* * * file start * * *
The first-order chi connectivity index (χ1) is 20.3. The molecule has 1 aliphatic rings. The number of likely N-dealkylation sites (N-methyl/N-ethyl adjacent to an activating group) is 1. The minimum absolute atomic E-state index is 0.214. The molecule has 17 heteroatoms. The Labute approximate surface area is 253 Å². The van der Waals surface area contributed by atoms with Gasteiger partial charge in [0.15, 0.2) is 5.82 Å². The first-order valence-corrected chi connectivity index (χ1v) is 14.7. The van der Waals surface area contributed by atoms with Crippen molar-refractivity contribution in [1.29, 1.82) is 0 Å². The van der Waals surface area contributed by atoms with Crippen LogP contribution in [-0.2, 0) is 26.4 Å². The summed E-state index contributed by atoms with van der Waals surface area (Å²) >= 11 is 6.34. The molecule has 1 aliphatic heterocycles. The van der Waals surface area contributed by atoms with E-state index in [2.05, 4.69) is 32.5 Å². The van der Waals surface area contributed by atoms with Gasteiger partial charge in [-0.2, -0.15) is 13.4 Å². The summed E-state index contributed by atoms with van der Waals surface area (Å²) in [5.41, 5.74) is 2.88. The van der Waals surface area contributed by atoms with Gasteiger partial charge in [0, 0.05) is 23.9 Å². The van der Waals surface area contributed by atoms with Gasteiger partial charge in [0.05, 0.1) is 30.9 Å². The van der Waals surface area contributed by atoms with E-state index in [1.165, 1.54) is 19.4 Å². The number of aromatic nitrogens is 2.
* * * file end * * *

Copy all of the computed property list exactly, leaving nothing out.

The first-order chi connectivity index (χ1) is 20.3. The molecule has 1 aliphatic rings. The number of likely N-dealkylation sites (N-methyl/N-ethyl adjacent to an activating group) is 1. The minimum absolute atomic E-state index is 0.214. The molecule has 17 heteroatoms. The Labute approximate surface area is 253 Å². The van der Waals surface area contributed by atoms with Gasteiger partial charge in [0.15, 0.2) is 5.82 Å². The first-order valence-corrected chi connectivity index (χ1v) is 14.7. The van der Waals surface area contributed by atoms with Crippen molar-refractivity contribution in [1.29, 1.82) is 0 Å². The van der Waals surface area contributed by atoms with Crippen LogP contribution in [-0.2, 0) is 26.4 Å². The summed E-state index contributed by atoms with van der Waals surface area (Å²) >= 11 is 6.34. The molecule has 1 aliphatic heterocycles. The van der Waals surface area contributed by atoms with E-state index in [2.05, 4.69) is 32.5 Å². The van der Waals surface area contributed by atoms with Gasteiger partial charge in [-0.2, -0.15) is 13.4 Å². The summed E-state index contributed by atoms with van der Waals surface area (Å²) in [5.41, 5.74) is 2.88. The van der Waals surface area contributed by atoms with Gasteiger partial charge in [0, 0.05) is 23.9 Å². The van der Waals surface area contributed by atoms with Gasteiger partial charge in [0.05, 0.1) is 30.9 Å². The van der Waals surface area contributed by atoms with E-state index in [1.165, 1.54) is 19.4 Å². The number of aromatic nitrogens is 2.